Recently we looked at 3 food additives that we all need to avoid: high fructose corn syrup, trans fats, and monosodium glutamate or MSG. While high fructose corn syrup and trans fats are easy to spot if you read the ingredient list on your food label (not the marketing hype), MSG is a lot tougher to spot because it can be appear as yeast extract, autolyzed yeast or something prefaced with the word hydrolyzed. In fact there are dozens of ingredients that contain MSG hidden within the foods you regularly eat and consuming them can lead to headaches, migraines, mood swings, heart irregularities, asthma,  gastrointestinal distress and cancer.

While it can be hard in our busy world today, there is simply no way around it: you have to read the labels on processed or packaged food that you buy and the products you use. As adults, we can take on that responsibility, but it is shocking to learn how many products targeted toward infants and children contain harmful additives that can be even more damaging to their developing bodies. Beyond MSG, which is found in many snack foods such as crackers (kid-favorite Goldfish crackers included), another additive we need to be on the look out for and avoid is TBHQ, or Tertiary Butylhydroquinone.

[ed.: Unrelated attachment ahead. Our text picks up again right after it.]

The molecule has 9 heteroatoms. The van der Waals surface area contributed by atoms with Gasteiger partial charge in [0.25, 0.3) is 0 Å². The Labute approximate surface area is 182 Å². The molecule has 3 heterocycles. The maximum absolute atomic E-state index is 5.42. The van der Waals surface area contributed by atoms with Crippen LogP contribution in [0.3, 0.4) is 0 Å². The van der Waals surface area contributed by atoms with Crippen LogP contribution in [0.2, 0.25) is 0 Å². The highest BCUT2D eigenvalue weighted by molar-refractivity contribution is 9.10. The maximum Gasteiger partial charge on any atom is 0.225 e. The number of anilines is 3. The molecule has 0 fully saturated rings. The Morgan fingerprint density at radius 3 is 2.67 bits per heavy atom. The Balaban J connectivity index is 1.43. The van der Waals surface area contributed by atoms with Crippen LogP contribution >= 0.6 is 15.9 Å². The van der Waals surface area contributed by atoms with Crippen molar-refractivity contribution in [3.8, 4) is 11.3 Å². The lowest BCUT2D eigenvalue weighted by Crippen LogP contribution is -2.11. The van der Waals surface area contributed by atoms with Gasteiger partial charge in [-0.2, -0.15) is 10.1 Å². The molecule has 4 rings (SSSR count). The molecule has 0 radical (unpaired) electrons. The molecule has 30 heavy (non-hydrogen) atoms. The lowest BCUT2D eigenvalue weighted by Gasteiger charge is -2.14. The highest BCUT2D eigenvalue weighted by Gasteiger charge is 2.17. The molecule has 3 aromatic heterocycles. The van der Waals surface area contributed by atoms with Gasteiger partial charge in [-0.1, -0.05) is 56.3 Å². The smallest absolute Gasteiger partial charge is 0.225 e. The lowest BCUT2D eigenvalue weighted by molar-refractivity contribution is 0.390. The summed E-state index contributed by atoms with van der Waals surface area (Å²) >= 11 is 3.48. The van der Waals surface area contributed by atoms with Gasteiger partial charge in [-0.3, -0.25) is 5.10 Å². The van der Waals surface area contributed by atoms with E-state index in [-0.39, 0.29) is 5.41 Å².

TBHQ is a chemical preservative that is a form of butane (yes, the same butane we put into cigarette lighters). It is allowable in small doses as a food preservative to extend the shelf life of food. The FDA allows for 0.02% of the total oils in food to be TBHQ. It would take dosages of 1-4 grams to cause an immediate reaction in an adult, which could manifest as nausea, delirium, tinnitus, or vomiting (5 grams would lead to death). TBHQ has been shown to cause ADHD or hyperactivity in kids, it impacts estrogen levels in women, and has been shown to lead to pre-cancerous tumors and DNA damage.

While by FDA standards, there is quite some room between the allowable level and the amount that results in a reaction, kids are more sensitive, and because it is found in so many different products, young people may be consuming more than you realize. The FDA is also only tracking allowable levels for a single consumption, not the accumulated effect of eating it consistently over a long period of time.

TBHQ is found in many crackers including Cheez-Its, Teddy Grahams, Oreos, and it’s found in McDonald’s Chicken Nuggets (while you know I am not a supporter of fast food, if you ever take kids or grandkids or nieces/nephews out for a Happy Meal, now that McDonald’s has removed pink slime from its burgers, the hamburger is a better nutritional option than Chicken Nuggets). It is also found in frozen fish products, bread, waffles, potato chips, oil, margarine, and ice cream.

Thankfully, TBHQ is listed on the ingredient level so you can easily spot it and avoid all products that contain it.

Before we leave kids and additives, I want to talk briefly about additives in cosmetics and bath products. Not regulated as strictly as food, there are a host of carcinogenic ingredients out there in your personal care products. We’ll talk more about this another time, but I do just want to call attention to baby products, as who is more vulnerable to toxin exposure than an infant?